Indian-administered Kashmir – Sometimes 52-year-old Hafiza Bano can be seen counting the wooden planks in the ceiling, or the lines on the doors, or the flowers imprinted on the rug.
Her house has three small rooms and a kitchen. In one of the mud-plastered rooms, a disabled relative lives; in another room, guests are greeted. The third is also occupied – by the memories of her dead daughter and “disappeared” son.
This is where Hafiza sleeps – a picture of her son, a jar full of the different medicines she must take and a broken radio tied with a piece of cloth beside her bed.
Almost every night, she dreams of buying her son clothes for Eid. Almost every morning, she wakes up crying.
Her family gave her the radio in the hope that listening to music might distract her from her thoughts. But it proved to be as delicate as Hafiza’s mental health, and there is no piece of cloth that can hold her together.
Hafiza is mentally ill. And she isn’t alone.
When Doctors Without Borders (MSF) recently released a comprehensive report [PDF]on mental health in Kashmir, it concluded that half of all residents of the valley have “mental health problems”.
The report found that nearly 1.8 million adults – 45 percent of Kashmir’s adult population – suffer from some form of mental distress. A majority – 93 percent – have experienced conflict-related trauma. An average adult was found to have witnessed around eight traumatic events during his or her lifetime. More than 70 percent of adults have experienced or witnessed the sudden or violent death of someone they knew.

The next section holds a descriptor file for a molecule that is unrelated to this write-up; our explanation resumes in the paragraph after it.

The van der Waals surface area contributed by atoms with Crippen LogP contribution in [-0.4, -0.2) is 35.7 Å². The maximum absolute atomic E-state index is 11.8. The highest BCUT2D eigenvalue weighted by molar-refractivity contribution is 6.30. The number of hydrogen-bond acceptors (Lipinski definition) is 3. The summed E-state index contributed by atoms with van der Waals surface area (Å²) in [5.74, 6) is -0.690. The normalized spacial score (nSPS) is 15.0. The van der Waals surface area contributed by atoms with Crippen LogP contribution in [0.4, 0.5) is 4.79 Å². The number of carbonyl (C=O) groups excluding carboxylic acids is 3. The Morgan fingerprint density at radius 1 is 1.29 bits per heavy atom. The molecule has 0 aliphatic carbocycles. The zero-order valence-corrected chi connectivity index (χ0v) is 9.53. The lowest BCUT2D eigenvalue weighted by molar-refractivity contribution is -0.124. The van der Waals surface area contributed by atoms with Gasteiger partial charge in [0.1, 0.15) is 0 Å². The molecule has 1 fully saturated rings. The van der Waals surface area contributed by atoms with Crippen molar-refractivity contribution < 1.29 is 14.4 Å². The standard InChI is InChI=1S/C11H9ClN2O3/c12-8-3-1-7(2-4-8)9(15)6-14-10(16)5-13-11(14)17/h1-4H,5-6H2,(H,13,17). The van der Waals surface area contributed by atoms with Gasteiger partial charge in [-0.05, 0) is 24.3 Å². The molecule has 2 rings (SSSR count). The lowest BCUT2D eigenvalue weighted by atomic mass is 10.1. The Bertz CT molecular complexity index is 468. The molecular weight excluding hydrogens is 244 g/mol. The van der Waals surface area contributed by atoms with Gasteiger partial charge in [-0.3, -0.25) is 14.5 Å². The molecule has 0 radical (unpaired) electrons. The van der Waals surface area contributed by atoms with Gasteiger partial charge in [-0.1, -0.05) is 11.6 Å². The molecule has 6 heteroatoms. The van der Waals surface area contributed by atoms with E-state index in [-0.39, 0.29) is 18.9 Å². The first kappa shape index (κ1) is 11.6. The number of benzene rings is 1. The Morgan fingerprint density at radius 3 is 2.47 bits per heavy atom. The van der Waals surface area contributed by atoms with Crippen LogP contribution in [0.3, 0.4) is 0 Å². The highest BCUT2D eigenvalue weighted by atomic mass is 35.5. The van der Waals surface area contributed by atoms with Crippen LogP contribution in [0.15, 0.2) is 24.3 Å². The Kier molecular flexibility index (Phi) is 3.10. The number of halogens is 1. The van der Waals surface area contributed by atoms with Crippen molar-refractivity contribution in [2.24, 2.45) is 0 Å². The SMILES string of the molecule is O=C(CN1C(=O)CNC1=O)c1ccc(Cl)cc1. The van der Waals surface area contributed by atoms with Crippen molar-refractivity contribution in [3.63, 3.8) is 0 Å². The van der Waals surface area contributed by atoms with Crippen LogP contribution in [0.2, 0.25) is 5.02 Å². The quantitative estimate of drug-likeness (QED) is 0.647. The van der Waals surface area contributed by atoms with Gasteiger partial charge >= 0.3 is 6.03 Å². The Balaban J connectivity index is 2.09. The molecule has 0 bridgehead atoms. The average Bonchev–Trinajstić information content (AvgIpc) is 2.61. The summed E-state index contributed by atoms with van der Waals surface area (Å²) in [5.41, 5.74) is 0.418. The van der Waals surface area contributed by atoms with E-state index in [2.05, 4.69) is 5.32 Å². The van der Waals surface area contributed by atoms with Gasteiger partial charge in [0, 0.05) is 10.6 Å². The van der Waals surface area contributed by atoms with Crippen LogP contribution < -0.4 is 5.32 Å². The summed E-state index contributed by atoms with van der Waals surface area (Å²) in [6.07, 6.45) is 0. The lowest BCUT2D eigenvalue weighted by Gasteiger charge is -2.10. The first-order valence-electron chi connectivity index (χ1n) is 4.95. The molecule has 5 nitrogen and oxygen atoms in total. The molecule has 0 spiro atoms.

According to the report, 50 percent of women and 37 percent of men are likely to suffer from depression; 36 percent of women and 21 percent of men have a probable anxiety disorder; and 22 percent of women and 18 percent of men suffer from post-traumatic stress disorder (PTSD).
The report was the third of its kind on mental health carried out by MSF. Its first two were in Iraq and Syria.
Indian-administered Kashmir consists of three regions: Jammu, the Kashmir Valley and Ladakh. The nearly 27-year-old armed rebellion against New Delhi’s rule has been centred in the valley, where the highest rates of mental illness are now reported.
Armed groups have been fighting against the hundreds of thousands of Indian troops stationed there – some seeking independence and some accession to Pakistan.
“It’s a crisis,” says Kashmiri psychiatrist Mushtaq Margoob.
“Before 1989, there were no PTSD cases, but now we have an epidemic of disorders in Kashmir. Generation after generation has been at the receiving end; anybody could get killed or humiliated – [it’s] a condition of helplessness. So, it is a transgenerational transmission of trauma.”
The ruling People’s Democratic Party (PDP) agrees. “Because of both [the] military and [the] militancy, people and their mental health becomes [a] casualty. We have been trying to explore options to try to address the issue,” says Waheed-ur-Rehman Para, a PDP spokesperson.
“When you live in a violent place, it affects your psychology and mental setup. All the violence, restrictions, strikes and curfews do have an impact on destabilising mental health … [The] government needs to have a comprehensive policy to deal with this grave issue.”
Hafiza’s ordeal began in the winter of 1993, when she says soldiers from the Indian Border Security Force (BSF) took her 13-year-old son Javed Ahmed as he was eating lunch with his family at their home in the southern district of Pulwama.
Kashmir was under curfew as armed fighters were engaged in a standoff with Indian troops at a shrine in the Hazratbal neighbourhood of the summer capital, Srinagar.
Hafiza recalls that time.